As you're now getting a digital signal rather than analogue, unless your tv automatically senses this new input you'll more than likely have to find the appropriate 'source'. Your tv remote will have a button on it saying 'source' or 'av'. Push it until you get the appropriate channel. Now simply locate the 'menu' button on the remote control and it will give you a list of options. Find 'first-time installation' and it will go through all the channels it can find (at the last count including radio stations and whatnot, there's over 100 on freeview). It will depend on how good your signal strength is but I know my local signal is atrocious, but it still managed to pick up all channels. So I know the tuner is sensitive, which is great in such a cheap model.
As I said, this model is cheap. Not the cheapest, but one shouldn't be hoping for anything too special in the features department. The remote control itself is small and basic with rubber buttons and aside from the buttons you'd normally be expecting to find on a remote (numbers, volume, programme up and down etc), you also get a 'subtitle' button which fairly obviously turns on subtitles, should the programme you're watching support that. It also has a 'back' button, which I took to assume was the advertised 'previous channel' function - however either I was using it wrongly or it just didn't work.
The EPG (electronic programme guide) is ok, but not great. It does the basics is the best thing to say. I did however use the 'reminder' feature fairly often - find sometihng a few hours ahead you want to watch, press 'reminder' and it will turn over to that channel at the appropriate time. However don't try and be clever and set up some reminders for a few days hence, it won't work. Yes you can use the 7-day EPG to see what's on during the week, and yes it will allow you to set a reminder for that episode of Poirot you wanted to catch - but for whatever reason it forgets them. It may be over night or when you put the box into standby - either way, those reminders don't remain.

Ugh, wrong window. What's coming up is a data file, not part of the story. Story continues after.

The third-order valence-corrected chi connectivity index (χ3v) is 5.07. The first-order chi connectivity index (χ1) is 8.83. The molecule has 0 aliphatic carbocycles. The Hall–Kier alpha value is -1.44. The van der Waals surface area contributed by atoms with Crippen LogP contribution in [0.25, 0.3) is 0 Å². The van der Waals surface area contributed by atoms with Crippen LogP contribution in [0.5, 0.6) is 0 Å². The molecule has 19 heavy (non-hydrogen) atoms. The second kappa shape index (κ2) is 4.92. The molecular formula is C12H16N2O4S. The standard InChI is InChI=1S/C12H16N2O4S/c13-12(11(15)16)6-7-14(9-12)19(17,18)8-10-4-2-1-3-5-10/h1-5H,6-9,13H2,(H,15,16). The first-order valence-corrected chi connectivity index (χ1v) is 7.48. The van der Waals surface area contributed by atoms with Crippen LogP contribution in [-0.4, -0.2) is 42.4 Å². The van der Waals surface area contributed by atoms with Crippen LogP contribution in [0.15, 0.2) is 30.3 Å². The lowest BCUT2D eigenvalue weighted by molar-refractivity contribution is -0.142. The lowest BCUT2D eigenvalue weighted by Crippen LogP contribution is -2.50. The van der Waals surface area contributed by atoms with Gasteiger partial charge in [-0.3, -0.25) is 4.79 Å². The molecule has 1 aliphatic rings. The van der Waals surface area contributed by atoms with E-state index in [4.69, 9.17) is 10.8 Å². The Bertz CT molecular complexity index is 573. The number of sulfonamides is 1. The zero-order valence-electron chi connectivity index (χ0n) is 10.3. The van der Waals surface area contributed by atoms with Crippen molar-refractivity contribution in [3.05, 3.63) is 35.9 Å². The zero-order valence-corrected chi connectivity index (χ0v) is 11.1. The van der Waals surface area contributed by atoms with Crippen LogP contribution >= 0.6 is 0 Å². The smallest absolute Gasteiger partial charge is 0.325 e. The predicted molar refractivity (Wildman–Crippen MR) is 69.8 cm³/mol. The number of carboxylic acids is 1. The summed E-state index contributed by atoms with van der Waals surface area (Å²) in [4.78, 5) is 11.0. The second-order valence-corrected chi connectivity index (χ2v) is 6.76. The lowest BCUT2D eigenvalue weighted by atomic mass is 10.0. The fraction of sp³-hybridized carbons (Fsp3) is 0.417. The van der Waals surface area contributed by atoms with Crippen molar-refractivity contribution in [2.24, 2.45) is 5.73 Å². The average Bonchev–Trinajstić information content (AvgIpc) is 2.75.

Another gripe and one which used to wind me up no end (however clearly not enough to bin it as I used this box for a good 3 years) is the fact that every so often the sound drops out for a second. Personally I wouldn't have said that would be that much of an issue, but seriously, it happens with surprising regularity when you least want it (or perhaps you only notice it when it happens at the worst moment). I lost track of the number of times I turned the air blue after the sound dropped out just as the punchline of a joke was being delivered. The frequency at which this happened changed but I'd say it probably happened once an hour on average. So yes, that's negative point against the box.
One more negative issue (although one which is less of an irritation and easier to fix than the last one) is that the sound will lag after a while. If you've been watching the same channel for a bit (and I mean several hours), gradually the sound will lag behind the picture. However, this is easily remedied by flicking the channel up and back down again and it's all reset.
Over all, it served me well. It was cheap and had a better freeview tuner than my current all singing all dancing tv does. Aside from the sound dropping out, causing me to swear at the tv occasionally, I liked this little box.
Recommended? Yes if it's for a back room or bedroom perhaps, and it's free or very cheap. But other than that, no. There are plenty of other options out there nowadays.
Let's face it Red Bull is expensive stuff. So when there's an opportunity to get a very similar product for much less than half the price, you take it, right? Well I do.
Now retailing at just over £1 for a litre bottle it represents very good value indeed.